Alarmingly, even if a country forbids waste dumping in port, this doesn’t mean that the ship won’t dump it into the ocean at all but that they must go at least 12 nautical miles away from shore before disposing of the waste. Processed food (sieved and turned into a ‘mashed potato substance’ described by the Environmental Officer as ‘food for fish’) is commonly disposed of but ships are also legally allowed to dispose of shredded glass and tin if dumped 12 nautical miles from land. The EO said that this is sometimes processed in with the food waste by ‘some companies’, which can’t be at all good for the marine life! Interestingly, the Barcelona Convention prohibits all ships sailing through the Mediterranean from dumping any waste except for food waste – so no tin and glass.

The particular ship that we were on had “MSD-3″ (Marine Sanitation Device) processors on board. Many cruise vessels still use MSD-2 processors or even earlier models and the expense in replacing these mean that many cruise companies are reluctant to replace them until they have to. We were told that Alaska wants to bring in new laws by 2015 which will tighten waste processing even further but cruise lines are contesting this as many of the fleet won’t be up to standards by that time and would be forced into taking alternative routes, denting profit margins in the process (Alaska being one of the most popular cruise destinations). This might be a problem for the Volendam too as they won’t be able to get the next grade of processors until they get a new ship, so I’m interested to see what happens with this…

The EO couldn’t answer our questions relating to fuel as his area of expertise is waste disposal but apparently it is now illegal for cruise ships to burn the highly polluting bunker fuel many of them favour (due its lower cost)  within 12 nautical miles of the Californian coast and so a new low-sulfur diesel fuel is being used by most (which is something at least).

Ironically, recycling seems to have taken a backwards turn. In the 80′s and 90′s, most waste (which could be) was recycled and the ships were often incentivised to do so but now that they have to pay most places to take their waste, a lot of ships aren’t bothering (hence the crushing of glass). Holland America do run a recycling scheme though where any money gained from recycling is put into a crew fund which in turn encourages the crew to make the effort to separate napkins/wine bottles and corks etc. from kitchen and stateroom waste. There were recycling bins in our room for putting paper and glass which was a promising sign. Canada will apparently still take the recycling as will Australia and New Zealand but the USA will not. Others will take certain waste products such as cooking oil and sludge oil (Hong Kong) or will take some things but not others (no recycling of toner cartridges in the UK).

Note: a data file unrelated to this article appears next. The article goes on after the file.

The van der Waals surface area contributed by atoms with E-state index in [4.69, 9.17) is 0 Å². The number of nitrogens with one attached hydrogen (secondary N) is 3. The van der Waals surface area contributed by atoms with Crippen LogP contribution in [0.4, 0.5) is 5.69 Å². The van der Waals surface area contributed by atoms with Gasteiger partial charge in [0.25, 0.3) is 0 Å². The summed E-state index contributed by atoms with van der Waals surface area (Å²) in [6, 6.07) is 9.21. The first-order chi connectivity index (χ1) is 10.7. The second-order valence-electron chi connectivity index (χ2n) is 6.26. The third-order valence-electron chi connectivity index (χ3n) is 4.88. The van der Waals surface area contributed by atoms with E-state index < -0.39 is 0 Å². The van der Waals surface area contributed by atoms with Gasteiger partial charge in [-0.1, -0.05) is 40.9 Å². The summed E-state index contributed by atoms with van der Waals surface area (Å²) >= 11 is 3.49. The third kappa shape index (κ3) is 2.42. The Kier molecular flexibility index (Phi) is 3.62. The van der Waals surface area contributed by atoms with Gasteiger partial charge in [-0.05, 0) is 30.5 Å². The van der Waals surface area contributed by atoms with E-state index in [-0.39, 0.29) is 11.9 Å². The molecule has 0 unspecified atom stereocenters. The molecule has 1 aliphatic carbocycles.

On board the ship, the ‘Environmental Officer’ has the power to go over the heads of the whole crew and even the Captain if necessary (but has never needed to as the Captain is ultimately responsible for his/her ship and can be jailed if its found in breach of conduct). We found the conversation very interesting all in all. What it highlighted was that although cruise lines are now taking waste disposal seriously (to avoid fines), it is the laws and the law enforcement of individual ports and countries which ultimately make the difference and so it is these that need to be tightened up if cruise companies as a whole are to really clean up their act.

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2 Responses to Passenger Liners and Environmental Practice

  1. Helen says:

    A fascinating article. I’m glad you managed to get that interview with the Environmental Officer. What do you think could/should be done to stop cruise ships dumping so much waste in the ocean? Reduce the amount of food waste they create in the first place by cutting down on those extravagent buffets? Remove the fees for taking waste to ports to be recycled?
    It will be interesting to find out how environmentally friendly cargo ships are compared with cruise ships. I’m sure you’ll be investigating that on the next leg of your journey!

    • anna says:

      Hi Helen – very good questions. I think cutting down on the extravagant buffets would be a very good place to start because even the passengers on the ship we travelled on, did not like the amount of food wastage. At 11 pm every night entirely new buffet spreads would be laid out and, more often than not, barely touched before being thrown away. The environmental spotlight is certainly on cruise companies but too many of them use their massive advertising budgets to apply a nice coating of green wash to their brochures and websites. There is still too much disparity between appearance and reality for my liking. Ultimately, I think it is individual countries and ports which can make the real difference by toughening up their laws and taking a more hard line approach when dealing with cruise lines who flout the rules. Alaska and the island of Molokai’i in Hawaii have shown that change can happen, so hopefully others will take inspiration and follow suit…